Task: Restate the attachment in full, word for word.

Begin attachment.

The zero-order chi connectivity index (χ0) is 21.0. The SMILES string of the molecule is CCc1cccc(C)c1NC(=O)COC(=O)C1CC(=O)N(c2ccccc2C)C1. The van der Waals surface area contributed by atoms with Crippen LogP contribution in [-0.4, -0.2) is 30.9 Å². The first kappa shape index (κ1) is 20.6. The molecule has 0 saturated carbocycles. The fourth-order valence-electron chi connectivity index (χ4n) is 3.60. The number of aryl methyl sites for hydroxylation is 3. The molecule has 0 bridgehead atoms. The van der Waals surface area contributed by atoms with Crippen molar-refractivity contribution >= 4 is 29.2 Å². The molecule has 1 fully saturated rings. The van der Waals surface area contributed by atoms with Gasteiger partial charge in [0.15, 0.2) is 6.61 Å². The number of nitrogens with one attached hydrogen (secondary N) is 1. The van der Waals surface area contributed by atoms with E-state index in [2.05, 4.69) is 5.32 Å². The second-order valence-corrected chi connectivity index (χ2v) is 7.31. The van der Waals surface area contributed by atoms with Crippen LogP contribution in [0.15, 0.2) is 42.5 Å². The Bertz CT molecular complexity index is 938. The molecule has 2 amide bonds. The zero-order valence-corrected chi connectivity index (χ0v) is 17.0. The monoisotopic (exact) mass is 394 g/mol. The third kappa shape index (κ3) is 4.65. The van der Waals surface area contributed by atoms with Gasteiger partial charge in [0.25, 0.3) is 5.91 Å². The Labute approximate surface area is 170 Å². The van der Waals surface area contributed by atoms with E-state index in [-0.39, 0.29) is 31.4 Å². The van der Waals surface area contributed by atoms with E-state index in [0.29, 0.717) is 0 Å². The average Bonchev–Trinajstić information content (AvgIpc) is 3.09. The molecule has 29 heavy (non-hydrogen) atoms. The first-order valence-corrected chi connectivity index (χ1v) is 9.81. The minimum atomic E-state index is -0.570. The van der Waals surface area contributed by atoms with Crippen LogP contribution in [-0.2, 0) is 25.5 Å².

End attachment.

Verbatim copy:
The zero-order chi connectivity index (χ0) is 21.0. The SMILES string of the molecule is CCc1cccc(C)c1NC(=O)COC(=O)C1CC(=O)N(c2ccccc2C)C1. The van der Waals surface area contributed by atoms with Crippen LogP contribution in [-0.4, -0.2) is 30.9 Å². The first kappa shape index (κ1) is 20.6. The molecule has 0 saturated carbocycles. The fourth-order valence-electron chi connectivity index (χ4n) is 3.60. The number of aryl methyl sites for hydroxylation is 3. The molecule has 0 bridgehead atoms. The van der Waals surface area contributed by atoms with Crippen molar-refractivity contribution >= 4 is 29.2 Å². The molecule has 1 fully saturated rings. The van der Waals surface area contributed by atoms with Gasteiger partial charge in [0.15, 0.2) is 6.61 Å². The number of nitrogens with one attached hydrogen (secondary N) is 1. The van der Waals surface area contributed by atoms with E-state index in [2.05, 4.69) is 5.32 Å². The second-order valence-corrected chi connectivity index (χ2v) is 7.31. The van der Waals surface area contributed by atoms with Crippen LogP contribution in [0.15, 0.2) is 42.5 Å². The Bertz CT molecular complexity index is 938. The molecule has 2 amide bonds. The zero-order valence-corrected chi connectivity index (χ0v) is 17.0. The monoisotopic (exact) mass is 394 g/mol. The third kappa shape index (κ3) is 4.65. The van der Waals surface area contributed by atoms with Gasteiger partial charge in [0.25, 0.3) is 5.91 Å². The Labute approximate surface area is 170 Å². The van der Waals surface area contributed by atoms with E-state index in [-0.39, 0.29) is 31.4 Å². The van der Waals surface area contributed by atoms with E-state index in [0.29, 0.717) is 0 Å². The average Bonchev–Trinajstić information content (AvgIpc) is 3.09. The molecule has 29 heavy (non-hydrogen) atoms. The first-order valence-corrected chi connectivity index (χ1v) is 9.81. The minimum atomic E-state index is -0.570. The van der Waals surface area contributed by atoms with Crippen LogP contribution in [-0.2, 0) is 25.5 Å².